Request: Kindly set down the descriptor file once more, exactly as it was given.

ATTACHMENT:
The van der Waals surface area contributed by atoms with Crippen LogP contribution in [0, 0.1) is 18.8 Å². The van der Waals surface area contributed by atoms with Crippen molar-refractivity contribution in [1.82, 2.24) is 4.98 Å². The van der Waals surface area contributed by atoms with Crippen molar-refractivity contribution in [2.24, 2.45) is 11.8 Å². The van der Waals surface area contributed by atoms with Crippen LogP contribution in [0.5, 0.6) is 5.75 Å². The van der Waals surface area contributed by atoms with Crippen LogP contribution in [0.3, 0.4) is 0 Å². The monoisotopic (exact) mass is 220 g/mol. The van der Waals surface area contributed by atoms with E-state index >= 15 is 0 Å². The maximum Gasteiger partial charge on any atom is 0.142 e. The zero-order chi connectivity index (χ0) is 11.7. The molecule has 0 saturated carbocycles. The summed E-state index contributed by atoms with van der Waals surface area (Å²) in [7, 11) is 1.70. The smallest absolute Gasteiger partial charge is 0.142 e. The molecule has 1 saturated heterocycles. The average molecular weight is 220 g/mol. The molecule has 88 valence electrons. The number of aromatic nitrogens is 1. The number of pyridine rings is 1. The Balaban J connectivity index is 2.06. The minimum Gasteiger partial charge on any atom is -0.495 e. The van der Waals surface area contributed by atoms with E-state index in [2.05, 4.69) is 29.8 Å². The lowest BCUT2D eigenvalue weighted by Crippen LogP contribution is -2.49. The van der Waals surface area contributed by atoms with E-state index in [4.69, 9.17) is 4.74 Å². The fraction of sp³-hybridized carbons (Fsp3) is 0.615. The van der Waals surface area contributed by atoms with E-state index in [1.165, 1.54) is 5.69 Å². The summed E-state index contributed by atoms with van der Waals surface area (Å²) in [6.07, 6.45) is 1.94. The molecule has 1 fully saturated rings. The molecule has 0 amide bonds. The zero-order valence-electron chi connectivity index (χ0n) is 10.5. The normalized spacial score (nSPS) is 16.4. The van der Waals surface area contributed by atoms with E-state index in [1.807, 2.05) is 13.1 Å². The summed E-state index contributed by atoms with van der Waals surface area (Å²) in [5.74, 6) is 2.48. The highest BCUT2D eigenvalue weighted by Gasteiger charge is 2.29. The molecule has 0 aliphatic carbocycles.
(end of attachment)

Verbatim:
The van der Waals surface area contributed by atoms with Crippen LogP contribution in [0, 0.1) is 18.8 Å². The van der Waals surface area contributed by atoms with Crippen molar-refractivity contribution in [1.82, 2.24) is 4.98 Å². The van der Waals surface area contributed by atoms with Crippen molar-refractivity contribution in [2.24, 2.45) is 11.8 Å². The van der Waals surface area contributed by atoms with Crippen LogP contribution in [0.5, 0.6) is 5.75 Å². The van der Waals surface area contributed by atoms with Crippen LogP contribution in [0.3, 0.4) is 0 Å². The monoisotopic (exact) mass is 220 g/mol. The van der Waals surface area contributed by atoms with E-state index >= 15 is 0 Å². The maximum Gasteiger partial charge on any atom is 0.142 e. The zero-order chi connectivity index (χ0) is 11.7. The molecule has 0 saturated carbocycles. The summed E-state index contributed by atoms with van der Waals surface area (Å²) in [7, 11) is 1.70. The smallest absolute Gasteiger partial charge is 0.142 e. The molecule has 1 saturated heterocycles. The average molecular weight is 220 g/mol. The molecule has 88 valence electrons. The number of aromatic nitrogens is 1. The number of pyridine rings is 1. The Balaban J connectivity index is 2.06. The minimum Gasteiger partial charge on any atom is -0.495 e. The van der Waals surface area contributed by atoms with E-state index in [2.05, 4.69) is 29.8 Å². The lowest BCUT2D eigenvalue weighted by Crippen LogP contribution is -2.49. The van der Waals surface area contributed by atoms with E-state index in [4.69, 9.17) is 4.74 Å². The fraction of sp³-hybridized carbons (Fsp3) is 0.615. The van der Waals surface area contributed by atoms with E-state index in [1.165, 1.54) is 5.69 Å². The summed E-state index contributed by atoms with van der Waals surface area (Å²) in [6.07, 6.45) is 1.94. The molecule has 1 fully saturated rings. The molecule has 0 amide bonds. The zero-order valence-electron chi connectivity index (χ0n) is 10.5. The normalized spacial score (nSPS) is 16.4. The van der Waals surface area contributed by atoms with E-state index in [1.807, 2.05) is 13.1 Å². The summed E-state index contributed by atoms with van der Waals surface area (Å²) in [5.74, 6) is 2.48. The highest BCUT2D eigenvalue weighted by Gasteiger charge is 2.29. The molecule has 0 aliphatic carbocycles.